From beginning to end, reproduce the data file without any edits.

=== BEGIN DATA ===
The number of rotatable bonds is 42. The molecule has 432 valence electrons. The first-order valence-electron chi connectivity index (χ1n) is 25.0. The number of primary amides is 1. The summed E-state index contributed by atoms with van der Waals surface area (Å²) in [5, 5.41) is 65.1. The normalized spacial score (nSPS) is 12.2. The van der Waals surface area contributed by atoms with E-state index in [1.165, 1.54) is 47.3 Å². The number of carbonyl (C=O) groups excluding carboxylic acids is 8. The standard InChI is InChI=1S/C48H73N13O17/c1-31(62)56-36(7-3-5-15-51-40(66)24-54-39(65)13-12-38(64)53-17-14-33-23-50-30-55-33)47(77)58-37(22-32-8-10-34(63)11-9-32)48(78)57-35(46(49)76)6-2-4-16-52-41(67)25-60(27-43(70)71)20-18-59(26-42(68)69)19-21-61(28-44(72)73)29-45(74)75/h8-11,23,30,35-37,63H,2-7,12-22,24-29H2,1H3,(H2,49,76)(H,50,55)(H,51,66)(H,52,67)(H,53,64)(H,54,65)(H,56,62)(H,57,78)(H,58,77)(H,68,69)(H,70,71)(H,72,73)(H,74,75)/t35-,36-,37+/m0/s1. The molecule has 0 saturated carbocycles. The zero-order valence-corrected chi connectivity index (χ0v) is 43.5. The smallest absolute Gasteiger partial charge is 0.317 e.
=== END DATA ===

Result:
The number of rotatable bonds is 42. The molecule has 432 valence electrons. The first-order valence-electron chi connectivity index (χ1n) is 25.0. The number of primary amides is 1. The summed E-state index contributed by atoms with van der Waals surface area (Å²) in [5, 5.41) is 65.1. The normalized spacial score (nSPS) is 12.2. The van der Waals surface area contributed by atoms with E-state index in [1.165, 1.54) is 47.3 Å². The number of carbonyl (C=O) groups excluding carboxylic acids is 8. The standard InChI is InChI=1S/C48H73N13O17/c1-31(62)56-36(7-3-5-15-51-40(66)24-54-39(65)13-12-38(64)53-17-14-33-23-50-30-55-33)47(77)58-37(22-32-8-10-34(63)11-9-32)48(78)57-35(46(49)76)6-2-4-16-52-41(67)25-60(27-43(70)71)20-18-59(26-42(68)69)19-21-61(28-44(72)73)29-45(74)75/h8-11,23,30,35-37,63H,2-7,12-22,24-29H2,1H3,(H2,49,76)(H,50,55)(H,51,66)(H,52,67)(H,53,64)(H,54,65)(H,56,62)(H,57,78)(H,58,77)(H,68,69)(H,70,71)(H,72,73)(H,74,75)/t35-,36-,37+/m0/s1. The molecule has 0 saturated carbocycles. The zero-order valence-corrected chi connectivity index (χ0v) is 43.5. The smallest absolute Gasteiger partial charge is 0.317 e.